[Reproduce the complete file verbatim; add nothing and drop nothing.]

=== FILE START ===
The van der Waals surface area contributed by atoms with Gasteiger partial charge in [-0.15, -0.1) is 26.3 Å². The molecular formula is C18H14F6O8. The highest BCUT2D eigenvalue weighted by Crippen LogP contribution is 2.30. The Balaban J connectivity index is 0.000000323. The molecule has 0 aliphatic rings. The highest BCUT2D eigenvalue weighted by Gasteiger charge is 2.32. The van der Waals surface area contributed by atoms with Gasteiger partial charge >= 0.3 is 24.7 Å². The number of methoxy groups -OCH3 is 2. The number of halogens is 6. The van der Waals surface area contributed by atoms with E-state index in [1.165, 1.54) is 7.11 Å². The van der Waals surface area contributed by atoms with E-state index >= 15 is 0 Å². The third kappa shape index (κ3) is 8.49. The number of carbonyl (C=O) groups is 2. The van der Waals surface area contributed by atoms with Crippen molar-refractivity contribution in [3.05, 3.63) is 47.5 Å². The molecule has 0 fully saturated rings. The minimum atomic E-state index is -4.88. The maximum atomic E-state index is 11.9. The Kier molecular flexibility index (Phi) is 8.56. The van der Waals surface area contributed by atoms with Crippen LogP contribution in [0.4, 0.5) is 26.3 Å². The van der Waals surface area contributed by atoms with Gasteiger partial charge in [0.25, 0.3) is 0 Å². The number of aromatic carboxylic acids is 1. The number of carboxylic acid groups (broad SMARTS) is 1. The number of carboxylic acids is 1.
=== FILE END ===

The van der Waals surface area contributed by atoms with Gasteiger partial charge in [-0.15, -0.1) is 26.3 Å². The molecular formula is C18H14F6O8. The highest BCUT2D eigenvalue weighted by Crippen LogP contribution is 2.30. The Balaban J connectivity index is 0.000000323. The molecule has 0 aliphatic rings. The highest BCUT2D eigenvalue weighted by Gasteiger charge is 2.32. The van der Waals surface area contributed by atoms with Gasteiger partial charge >= 0.3 is 24.7 Å². The number of methoxy groups -OCH3 is 2. The number of halogens is 6. The van der Waals surface area contributed by atoms with E-state index in [1.165, 1.54) is 7.11 Å². The van der Waals surface area contributed by atoms with E-state index >= 15 is 0 Å². The third kappa shape index (κ3) is 8.49. The number of carbonyl (C=O) groups is 2. The van der Waals surface area contributed by atoms with Crippen molar-refractivity contribution in [3.05, 3.63) is 47.5 Å². The molecule has 0 fully saturated rings. The minimum atomic E-state index is -4.88. The maximum atomic E-state index is 11.9. The Kier molecular flexibility index (Phi) is 8.56. The van der Waals surface area contributed by atoms with Crippen LogP contribution in [0.4, 0.5) is 26.3 Å². The van der Waals surface area contributed by atoms with Gasteiger partial charge in [0.25, 0.3) is 0 Å². The number of aromatic carboxylic acids is 1. The number of carboxylic acid groups (broad SMARTS) is 1. The number of carboxylic acids is 1.